Publicatie: Carry-over of antineoplastic drug contamination in Dutch hospital pharmacies

Carry-over of antineoplastic drug contamination in Dutch hospital pharmacies.
Crul M(1), Simons-Sanders K(2).
J Oncol Pharm Pract. 2017 Jan 1:1078155217704990. doi: 10.1177/1078155217704990. [Epub ahead of print]

Author information:
(1)1 Department of Clinical Pharmacy, OLVG, Amsterdam, The Netherlands. (2)2
Department of Hospital Pharmacy Midden Brabant, TweeSteden Hospital, Tilburg, The

Background: To prevent occupational exposure of hospital staff to cytostatics, a mandatory national guideline describing a set of safety measures was issued in the Netherlands in 2004. The guideline includes, among other directives, obligatory annual wipe testing to assess the efficacy of the local cleaning protocol. Full implementation of this guideline was executed in all Dutch hospital pharmacies over the next couple of years.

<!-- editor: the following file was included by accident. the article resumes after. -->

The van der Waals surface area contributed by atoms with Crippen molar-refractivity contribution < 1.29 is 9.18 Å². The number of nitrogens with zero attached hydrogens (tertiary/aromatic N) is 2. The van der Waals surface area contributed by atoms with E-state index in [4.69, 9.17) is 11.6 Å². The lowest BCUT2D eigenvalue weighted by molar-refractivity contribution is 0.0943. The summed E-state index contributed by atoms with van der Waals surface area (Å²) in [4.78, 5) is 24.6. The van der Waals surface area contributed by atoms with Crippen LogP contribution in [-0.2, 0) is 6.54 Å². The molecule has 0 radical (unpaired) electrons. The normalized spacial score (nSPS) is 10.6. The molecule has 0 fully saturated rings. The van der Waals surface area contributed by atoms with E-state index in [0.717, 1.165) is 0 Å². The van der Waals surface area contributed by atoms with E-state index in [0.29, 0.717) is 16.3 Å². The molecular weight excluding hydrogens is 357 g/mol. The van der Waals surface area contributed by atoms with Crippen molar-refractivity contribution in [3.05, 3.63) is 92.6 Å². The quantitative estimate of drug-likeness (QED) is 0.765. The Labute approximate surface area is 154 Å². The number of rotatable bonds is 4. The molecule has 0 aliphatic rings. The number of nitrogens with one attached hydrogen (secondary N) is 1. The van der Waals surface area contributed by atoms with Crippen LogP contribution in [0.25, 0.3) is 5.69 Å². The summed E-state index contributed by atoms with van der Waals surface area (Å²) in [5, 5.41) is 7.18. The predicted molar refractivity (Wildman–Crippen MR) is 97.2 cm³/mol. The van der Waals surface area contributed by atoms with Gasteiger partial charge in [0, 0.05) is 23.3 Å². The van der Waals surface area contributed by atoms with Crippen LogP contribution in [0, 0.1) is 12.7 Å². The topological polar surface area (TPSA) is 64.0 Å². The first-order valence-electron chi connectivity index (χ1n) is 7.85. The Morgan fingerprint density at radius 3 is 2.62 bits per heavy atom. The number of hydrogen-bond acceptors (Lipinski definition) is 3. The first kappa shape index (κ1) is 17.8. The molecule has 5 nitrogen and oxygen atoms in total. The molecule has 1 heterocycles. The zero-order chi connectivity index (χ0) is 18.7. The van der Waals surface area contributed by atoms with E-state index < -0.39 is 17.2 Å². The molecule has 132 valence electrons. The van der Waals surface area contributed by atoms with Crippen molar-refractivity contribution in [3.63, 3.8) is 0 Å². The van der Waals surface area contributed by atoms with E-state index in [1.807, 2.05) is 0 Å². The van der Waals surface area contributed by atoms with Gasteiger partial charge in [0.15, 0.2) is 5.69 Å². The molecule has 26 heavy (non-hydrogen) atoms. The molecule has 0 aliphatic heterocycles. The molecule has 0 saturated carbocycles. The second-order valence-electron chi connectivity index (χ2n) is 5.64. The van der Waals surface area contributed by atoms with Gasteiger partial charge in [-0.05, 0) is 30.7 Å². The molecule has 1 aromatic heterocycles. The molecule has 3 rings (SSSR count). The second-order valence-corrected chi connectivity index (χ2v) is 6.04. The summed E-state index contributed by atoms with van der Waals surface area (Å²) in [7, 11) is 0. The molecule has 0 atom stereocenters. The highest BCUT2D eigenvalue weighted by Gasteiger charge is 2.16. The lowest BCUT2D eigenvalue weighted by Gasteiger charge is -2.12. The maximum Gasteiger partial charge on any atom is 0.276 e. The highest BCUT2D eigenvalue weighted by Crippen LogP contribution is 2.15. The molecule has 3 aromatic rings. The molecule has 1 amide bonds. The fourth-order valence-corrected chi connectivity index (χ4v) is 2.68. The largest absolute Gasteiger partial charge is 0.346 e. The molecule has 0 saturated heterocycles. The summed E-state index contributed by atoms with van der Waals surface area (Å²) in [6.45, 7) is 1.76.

Objective: We aimed to investigate the effect of the national guideline on contamination levels, and specifically on the phenomenon of carry-over of traces of antineoplastic drugs through contact with surfaces, since this is a potential route of exposure.
Methods: From a database including wipe sample results of 9 hospitals over 10 years, we extracted all sampled locations in the compounding areas as well as in adjacent or bypass rooms and locks. We considered only the locations outside safety cabinets or isolators, to examine the containment of contamination and to address possible routes of how a contamination can migrate through the preparation and distribution areas. The dataset consisted of 2647 wipe samples.
Results: In adjacent rooms, 18 out of 275 wipe samples were contaminated (6%). Inside the compounding room, the extracted locations away from the safety workbench showed a positive percentage for contamination of 13% (39 out of 297). When stratifying the data to sample year, it was shown that contaminations outside the preparation room were no longer detectable after 2008.
Conclusion: With this study, we show that implementation of a set of guidelines on safety measures can prevent spreading of cytostatic traces from the compounding area in hospital pharmacies.


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